On Ad Blockers, Paywalls, and Entitlement

Questioning the demand for unlimited free content

Pax Ahimsa Gethen
4 min readNov 28, 2023
YouTube “play” logo with the Ad Block “hand” logo superimposed.

Since the dawn of intrusive advertisements, consumers have sought to avoid these interruptions to their viewing. This practice did not begin with the Internet. Many television viewers have left the room or muted the sound during commercial breaks. When VCRs became widely available, viewers fast-forwarded through recorded commercials. Then VCRs were developed that could automatically detect and skip past these ads.

So it was inevitable that when websites began peppering their pages with advertising, ad-blocking technology would soon follow. Beyond being annoyed by ads distracting the viewer from what they are trying to read, savvy users have become increasingly concerned about trackers that record their every move. Some web browsers — including Firefox, my browser of choice for many years — even have built-in functionality to block this surveillance.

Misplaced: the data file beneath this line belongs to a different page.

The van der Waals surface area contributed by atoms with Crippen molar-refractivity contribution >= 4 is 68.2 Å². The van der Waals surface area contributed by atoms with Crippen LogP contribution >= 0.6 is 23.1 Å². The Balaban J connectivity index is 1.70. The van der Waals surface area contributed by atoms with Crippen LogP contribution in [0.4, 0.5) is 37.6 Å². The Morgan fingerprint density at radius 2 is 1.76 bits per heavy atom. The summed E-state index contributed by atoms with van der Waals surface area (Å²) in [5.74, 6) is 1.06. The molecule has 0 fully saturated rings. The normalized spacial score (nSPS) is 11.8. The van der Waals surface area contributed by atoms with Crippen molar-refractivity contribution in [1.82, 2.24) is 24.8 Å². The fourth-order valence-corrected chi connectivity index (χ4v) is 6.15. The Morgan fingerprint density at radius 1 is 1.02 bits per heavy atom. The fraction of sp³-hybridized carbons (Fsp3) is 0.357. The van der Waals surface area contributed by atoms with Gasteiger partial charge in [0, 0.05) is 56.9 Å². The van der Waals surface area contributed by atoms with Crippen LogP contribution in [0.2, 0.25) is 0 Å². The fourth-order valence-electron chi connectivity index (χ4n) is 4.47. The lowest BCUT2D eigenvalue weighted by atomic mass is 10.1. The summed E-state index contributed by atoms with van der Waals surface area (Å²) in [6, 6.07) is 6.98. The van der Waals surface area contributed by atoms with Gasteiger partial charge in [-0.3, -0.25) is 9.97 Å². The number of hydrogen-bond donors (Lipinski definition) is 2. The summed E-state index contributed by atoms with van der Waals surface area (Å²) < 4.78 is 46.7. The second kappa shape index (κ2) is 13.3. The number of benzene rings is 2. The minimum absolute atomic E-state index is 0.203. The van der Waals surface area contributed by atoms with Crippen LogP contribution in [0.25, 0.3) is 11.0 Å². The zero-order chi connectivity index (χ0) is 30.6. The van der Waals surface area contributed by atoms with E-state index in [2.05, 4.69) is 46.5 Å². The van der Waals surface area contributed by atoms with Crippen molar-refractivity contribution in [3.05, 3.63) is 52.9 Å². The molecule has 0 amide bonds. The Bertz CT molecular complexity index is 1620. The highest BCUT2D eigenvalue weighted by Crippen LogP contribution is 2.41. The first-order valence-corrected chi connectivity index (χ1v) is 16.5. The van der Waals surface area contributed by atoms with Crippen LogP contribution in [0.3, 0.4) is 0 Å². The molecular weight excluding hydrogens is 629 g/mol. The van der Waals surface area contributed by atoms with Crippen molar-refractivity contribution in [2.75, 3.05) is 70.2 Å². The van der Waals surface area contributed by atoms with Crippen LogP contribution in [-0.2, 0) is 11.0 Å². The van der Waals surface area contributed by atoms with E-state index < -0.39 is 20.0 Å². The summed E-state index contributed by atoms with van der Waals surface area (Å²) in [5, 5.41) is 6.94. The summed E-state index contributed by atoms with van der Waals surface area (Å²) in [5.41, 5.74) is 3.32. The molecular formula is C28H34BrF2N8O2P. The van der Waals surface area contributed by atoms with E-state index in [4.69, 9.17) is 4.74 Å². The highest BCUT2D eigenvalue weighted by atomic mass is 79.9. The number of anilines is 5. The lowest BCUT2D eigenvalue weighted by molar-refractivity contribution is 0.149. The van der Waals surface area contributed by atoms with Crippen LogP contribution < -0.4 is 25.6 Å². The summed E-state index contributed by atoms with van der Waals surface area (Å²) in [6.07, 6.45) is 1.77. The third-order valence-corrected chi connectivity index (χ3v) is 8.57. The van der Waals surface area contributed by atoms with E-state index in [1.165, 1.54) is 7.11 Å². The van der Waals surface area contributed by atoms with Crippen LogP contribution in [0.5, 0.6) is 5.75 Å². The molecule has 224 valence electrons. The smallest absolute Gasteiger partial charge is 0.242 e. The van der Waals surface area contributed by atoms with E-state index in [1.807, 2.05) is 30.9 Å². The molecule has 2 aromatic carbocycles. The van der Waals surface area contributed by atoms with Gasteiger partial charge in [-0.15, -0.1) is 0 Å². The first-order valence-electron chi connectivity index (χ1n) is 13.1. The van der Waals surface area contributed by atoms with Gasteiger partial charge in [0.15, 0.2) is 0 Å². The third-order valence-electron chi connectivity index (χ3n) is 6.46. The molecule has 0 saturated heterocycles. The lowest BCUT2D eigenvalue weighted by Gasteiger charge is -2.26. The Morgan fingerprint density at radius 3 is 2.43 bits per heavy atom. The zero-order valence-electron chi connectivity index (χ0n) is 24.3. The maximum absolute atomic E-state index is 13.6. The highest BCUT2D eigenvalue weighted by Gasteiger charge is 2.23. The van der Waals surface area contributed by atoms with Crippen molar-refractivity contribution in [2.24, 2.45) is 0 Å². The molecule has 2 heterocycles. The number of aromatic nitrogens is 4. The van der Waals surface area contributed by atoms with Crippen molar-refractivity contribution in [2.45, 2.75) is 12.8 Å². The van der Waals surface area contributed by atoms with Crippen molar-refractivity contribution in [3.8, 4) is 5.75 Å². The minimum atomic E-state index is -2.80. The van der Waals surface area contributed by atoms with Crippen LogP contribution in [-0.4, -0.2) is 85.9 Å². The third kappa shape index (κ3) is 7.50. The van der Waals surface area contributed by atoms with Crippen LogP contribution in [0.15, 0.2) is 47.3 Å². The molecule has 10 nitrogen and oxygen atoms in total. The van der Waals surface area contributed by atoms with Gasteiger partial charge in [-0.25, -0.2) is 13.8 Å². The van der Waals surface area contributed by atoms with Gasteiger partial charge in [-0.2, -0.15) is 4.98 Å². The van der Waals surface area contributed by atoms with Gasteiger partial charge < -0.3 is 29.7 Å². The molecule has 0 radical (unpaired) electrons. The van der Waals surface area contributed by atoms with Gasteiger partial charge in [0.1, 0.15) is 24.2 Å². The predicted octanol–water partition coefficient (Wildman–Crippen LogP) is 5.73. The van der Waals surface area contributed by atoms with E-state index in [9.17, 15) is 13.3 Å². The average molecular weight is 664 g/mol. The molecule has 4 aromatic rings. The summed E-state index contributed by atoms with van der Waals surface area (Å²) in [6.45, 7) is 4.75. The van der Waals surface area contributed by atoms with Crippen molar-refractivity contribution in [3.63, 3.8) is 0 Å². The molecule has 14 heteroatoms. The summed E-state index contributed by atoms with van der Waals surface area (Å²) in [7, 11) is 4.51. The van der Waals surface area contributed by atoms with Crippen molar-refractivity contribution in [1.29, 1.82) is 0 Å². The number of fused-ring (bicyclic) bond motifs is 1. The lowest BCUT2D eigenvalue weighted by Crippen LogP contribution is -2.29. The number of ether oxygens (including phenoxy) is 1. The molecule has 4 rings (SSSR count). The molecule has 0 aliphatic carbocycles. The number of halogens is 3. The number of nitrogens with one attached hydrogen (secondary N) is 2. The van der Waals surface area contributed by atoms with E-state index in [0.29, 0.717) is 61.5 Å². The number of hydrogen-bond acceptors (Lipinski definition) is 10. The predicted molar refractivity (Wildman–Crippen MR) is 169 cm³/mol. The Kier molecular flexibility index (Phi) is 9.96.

Now, some ad-supported websites are starting to display notices or even block use of the site entirely when they detect suspected ad blockers. I have seen several such warnings myself even though I don’t use any such blockers; I simply use Firefox with its default, “Enhanced Tracking Protection” setting.